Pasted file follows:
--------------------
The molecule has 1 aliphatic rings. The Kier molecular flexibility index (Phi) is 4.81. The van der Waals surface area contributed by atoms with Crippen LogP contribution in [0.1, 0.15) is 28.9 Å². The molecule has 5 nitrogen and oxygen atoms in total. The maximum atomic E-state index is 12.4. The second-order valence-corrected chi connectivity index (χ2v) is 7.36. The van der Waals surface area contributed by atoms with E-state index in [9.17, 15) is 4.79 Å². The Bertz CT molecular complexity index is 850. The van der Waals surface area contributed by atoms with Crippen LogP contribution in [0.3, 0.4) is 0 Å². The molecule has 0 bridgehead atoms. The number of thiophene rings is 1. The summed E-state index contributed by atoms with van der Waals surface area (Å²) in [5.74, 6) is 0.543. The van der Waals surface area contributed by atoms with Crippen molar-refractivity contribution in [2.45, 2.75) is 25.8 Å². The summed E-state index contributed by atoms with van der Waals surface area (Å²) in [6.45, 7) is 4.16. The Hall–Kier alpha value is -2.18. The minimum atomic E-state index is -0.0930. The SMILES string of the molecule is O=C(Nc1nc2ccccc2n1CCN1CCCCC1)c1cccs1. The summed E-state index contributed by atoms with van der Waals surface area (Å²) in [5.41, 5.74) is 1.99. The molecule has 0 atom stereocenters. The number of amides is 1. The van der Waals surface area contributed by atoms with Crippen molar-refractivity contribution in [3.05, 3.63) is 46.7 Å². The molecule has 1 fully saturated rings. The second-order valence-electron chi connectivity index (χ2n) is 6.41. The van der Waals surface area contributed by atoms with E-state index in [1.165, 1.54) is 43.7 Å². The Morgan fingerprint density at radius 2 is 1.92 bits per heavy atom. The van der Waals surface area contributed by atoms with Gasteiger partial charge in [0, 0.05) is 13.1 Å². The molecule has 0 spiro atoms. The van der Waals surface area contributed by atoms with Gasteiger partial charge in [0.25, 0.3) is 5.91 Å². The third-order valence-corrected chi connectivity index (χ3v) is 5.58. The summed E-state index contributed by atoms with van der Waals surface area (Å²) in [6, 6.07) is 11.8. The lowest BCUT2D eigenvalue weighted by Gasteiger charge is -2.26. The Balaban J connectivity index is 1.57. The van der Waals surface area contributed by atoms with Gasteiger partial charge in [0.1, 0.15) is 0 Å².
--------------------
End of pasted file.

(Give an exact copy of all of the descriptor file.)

The molecule has 1 aliphatic rings. The Kier molecular flexibility index (Phi) is 4.81. The van der Waals surface area contributed by atoms with Crippen LogP contribution in [0.1, 0.15) is 28.9 Å². The molecule has 5 nitrogen and oxygen atoms in total. The maximum atomic E-state index is 12.4. The second-order valence-corrected chi connectivity index (χ2v) is 7.36. The van der Waals surface area contributed by atoms with E-state index in [9.17, 15) is 4.79 Å². The Bertz CT molecular complexity index is 850. The van der Waals surface area contributed by atoms with Crippen LogP contribution in [0.3, 0.4) is 0 Å². The molecule has 0 bridgehead atoms. The number of thiophene rings is 1. The summed E-state index contributed by atoms with van der Waals surface area (Å²) in [5.74, 6) is 0.543. The van der Waals surface area contributed by atoms with Crippen molar-refractivity contribution in [2.45, 2.75) is 25.8 Å². The summed E-state index contributed by atoms with van der Waals surface area (Å²) in [6.45, 7) is 4.16. The Hall–Kier alpha value is -2.18. The minimum atomic E-state index is -0.0930. The SMILES string of the molecule is O=C(Nc1nc2ccccc2n1CCN1CCCCC1)c1cccs1. The summed E-state index contributed by atoms with van der Waals surface area (Å²) in [5.41, 5.74) is 1.99. The molecule has 0 atom stereocenters. The number of amides is 1. The van der Waals surface area contributed by atoms with Crippen molar-refractivity contribution in [3.05, 3.63) is 46.7 Å². The molecule has 1 fully saturated rings. The second-order valence-electron chi connectivity index (χ2n) is 6.41. The van der Waals surface area contributed by atoms with E-state index in [1.165, 1.54) is 43.7 Å². The Morgan fingerprint density at radius 2 is 1.92 bits per heavy atom. The van der Waals surface area contributed by atoms with Gasteiger partial charge in [0, 0.05) is 13.1 Å². The molecule has 0 spiro atoms. The van der Waals surface area contributed by atoms with Gasteiger partial charge in [0.25, 0.3) is 5.91 Å². The third-order valence-corrected chi connectivity index (χ3v) is 5.58. The summed E-state index contributed by atoms with van der Waals surface area (Å²) in [6, 6.07) is 11.8. The lowest BCUT2D eigenvalue weighted by Gasteiger charge is -2.26. The Balaban J connectivity index is 1.57. The van der Waals surface area contributed by atoms with Gasteiger partial charge in [0.1, 0.15) is 0 Å².